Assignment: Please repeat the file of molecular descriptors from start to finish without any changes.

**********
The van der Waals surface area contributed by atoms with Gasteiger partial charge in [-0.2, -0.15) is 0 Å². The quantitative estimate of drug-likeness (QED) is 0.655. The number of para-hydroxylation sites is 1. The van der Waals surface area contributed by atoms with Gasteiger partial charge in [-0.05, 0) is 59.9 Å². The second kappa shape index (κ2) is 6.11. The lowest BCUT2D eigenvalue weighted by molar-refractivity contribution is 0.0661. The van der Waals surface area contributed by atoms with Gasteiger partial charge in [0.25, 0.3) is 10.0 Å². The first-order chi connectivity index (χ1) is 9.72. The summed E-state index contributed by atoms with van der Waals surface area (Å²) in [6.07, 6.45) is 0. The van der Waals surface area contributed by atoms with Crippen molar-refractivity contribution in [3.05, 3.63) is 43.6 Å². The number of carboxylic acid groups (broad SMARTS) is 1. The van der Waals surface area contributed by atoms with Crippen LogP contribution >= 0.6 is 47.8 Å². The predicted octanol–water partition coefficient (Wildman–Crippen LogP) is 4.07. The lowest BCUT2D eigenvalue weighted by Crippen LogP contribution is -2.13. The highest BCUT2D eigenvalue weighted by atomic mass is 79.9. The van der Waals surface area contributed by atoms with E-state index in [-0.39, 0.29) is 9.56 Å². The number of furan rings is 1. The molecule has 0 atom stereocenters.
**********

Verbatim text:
The van der Waals surface area contributed by atoms with Gasteiger partial charge in [-0.2, -0.15) is 0 Å². The quantitative estimate of drug-likeness (QED) is 0.655. The number of para-hydroxylation sites is 1. The van der Waals surface area contributed by atoms with Gasteiger partial charge in [-0.05, 0) is 59.9 Å². The second kappa shape index (κ2) is 6.11. The lowest BCUT2D eigenvalue weighted by molar-refractivity contribution is 0.0661. The van der Waals surface area contributed by atoms with Gasteiger partial charge in [0.25, 0.3) is 10.0 Å². The first-order chi connectivity index (χ1) is 9.72. The summed E-state index contributed by atoms with van der Waals surface area (Å²) in [6.07, 6.45) is 0. The van der Waals surface area contributed by atoms with Crippen molar-refractivity contribution in [3.05, 3.63) is 43.6 Å². The number of carboxylic acid groups (broad SMARTS) is 1. The van der Waals surface area contributed by atoms with Crippen LogP contribution >= 0.6 is 47.8 Å². The predicted octanol–water partition coefficient (Wildman–Crippen LogP) is 4.07. The lowest BCUT2D eigenvalue weighted by Crippen LogP contribution is -2.13. The highest BCUT2D eigenvalue weighted by atomic mass is 79.9. The van der Waals surface area contributed by atoms with E-state index in [-0.39, 0.29) is 9.56 Å². The number of furan rings is 1. The molecule has 0 atom stereocenters.